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Ivory Coast Truce May Signal Peace

October 18, 2002

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YAMOUSSOUKRO, Ivory Coast (AP) _ Hopes for peace in Ivory Coast rose Friday after rebels and the government agreed to a truce to end a month of fighting that killed hundreds. There were conflicting reports, however, about whether the cease-fire was holding.

Boosting prospects for peace, France said it agreed to a request by President Laurent Gbagbo that French forces in the Ivory Coast help monitor the cease-fire.

But a French Foreign Ministry spokeswoman stopped short of saying that French troops would act as a buffer between rebel and government lines or help re-establish government authority in rebel-held zones _ as Gbagbo also requested.

French troops would be part of a ``mission of observation and securing the cease-fire,″ said ministry spokeswoman Cecile Pozzo Di Borgo. But she added: ``Modalities remain to be defined.″

She also said ECOWAS, a regional grouping of West African states that helped broker the truce, is expected to mount its own operation starting next week to monitor the cease-fire.

There were conflicting signs of whether peace was taking hold after four weeks of fighting.

A spokesman for the French army in Ivory Coast, Capt. Valery Putz, said he was unaware of any cease-fire violations since it went into effect.

``As far as I know it was peaceful overnight,″ he said.

But an Ivorian army spokesman, Col. Jules Yao Yao, said rebels attacked government positions in the east and west of the country ``in spite of the cease-fire.″ The claim could not be immediately verified.

``We reserve the right to return fire in the face of attacks from the insurgents in these zones,″ Yao Yao said.

The uprising started with a bloody coup attempt Sept. 19 and unleashed fighting and ethnic hatreds that caused tens of thousands of people to flee their homes. The rebellion wrecked Ivory Coast’s image as an oasis of stability in turbulent West Africa, and worried neighboring African nations that view Ivory Coast as a regional economic powerhouse.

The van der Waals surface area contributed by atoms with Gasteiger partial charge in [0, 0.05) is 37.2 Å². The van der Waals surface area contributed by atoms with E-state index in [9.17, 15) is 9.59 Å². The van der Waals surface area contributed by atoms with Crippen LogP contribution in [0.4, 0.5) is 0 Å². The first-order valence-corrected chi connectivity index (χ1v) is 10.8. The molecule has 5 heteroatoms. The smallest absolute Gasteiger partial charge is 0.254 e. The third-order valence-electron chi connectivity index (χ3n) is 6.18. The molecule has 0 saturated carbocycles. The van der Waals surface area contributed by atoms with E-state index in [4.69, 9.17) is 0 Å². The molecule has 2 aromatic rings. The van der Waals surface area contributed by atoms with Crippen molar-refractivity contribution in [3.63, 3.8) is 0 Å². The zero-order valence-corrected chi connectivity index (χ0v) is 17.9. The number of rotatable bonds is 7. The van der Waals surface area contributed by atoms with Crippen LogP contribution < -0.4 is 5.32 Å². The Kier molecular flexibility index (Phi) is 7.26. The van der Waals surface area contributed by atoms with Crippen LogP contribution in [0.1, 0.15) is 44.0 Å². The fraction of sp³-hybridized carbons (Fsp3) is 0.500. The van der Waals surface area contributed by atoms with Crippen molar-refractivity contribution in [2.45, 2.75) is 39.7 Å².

West African mediators finally convinced rebels on Thursday to sign a truce. At midnight, as the cease-fire was scheduled to going into effect, Gbagbo appeared on national television Fridayt to say that he, too, accepted ``the framework of this accord as a basis for negotiation.″

``I had asked them to put down their weapons,″ Gbagbo said of the rebels. ``That they signed this agreement shows they’ve understood this.″

Gbagbo said he asked France to monitor the rebels and re-establish government authority in regions they control until ECOWAS _ the Economic Community of West African States _ can disarm them. ECOWAS leaders are expected to meet next week to discuss how to push forward Ivory Coast peace efforts.

France has about 1,000 troops in Ivory Coast, its former colony, to protect French and other foreign nationals and to provide logistical support for government forces against the rebels.

Already Friday, there were early signs that the French might be trying to make the cease-fire stick.

Government soldiers said French forces told them they would not let any military traffic _ either government or rebel _ use the main road west out of Yamoussoukro, the capital, to the southwestern city of Daloa.

French forces manning a village checkpoint outside Yamoussoukro turned back at least one Ivorian army pickup truck, telling soldiers inside they did not have the necessary papers to travel on the Daloa road.

Putz, the French army spokesman, said he was unaware of French troops turning back all military traffic on that road.

``Our mission has not changed over the last three weeks. If the French government gives a favorable response to President Gbagbo’s request, the French Army will do what it is asked to do,″ he said.

The rebels are centered around a core of soldiers who were dismissed from the Ivorian army for suspected disloyalty. They have seized half the country since the coup attempt, gathering support from Ivorians in the north, who feel ill-treated by the country’s southern-based government.

Mediators who brokered the cease-fire said the rebels agreed to end hostilities, opened talks with the government and allow badly needed food supplies to reach cities they control.

No government representative signed. But Gbagbo said he accepted the deal and sounded a conciliatory tone. ``Come back into the republic, the Ivory Coast is waiting for you. Let’s talk,″ he said to the rebels in his television address.

Gbagbo also said, however, that he ordered government forces to maintain their positions for now.

``When we want peace, we have to prepare for war,″ he said.

West African mediators warned that peace might not come straight away.

``Everything will not be perfect,″ said Senegalese Foreign Minister Cheikh Tidiane Gadio. ``There will be perhaps some incidents here and there, but we are optimistic.″

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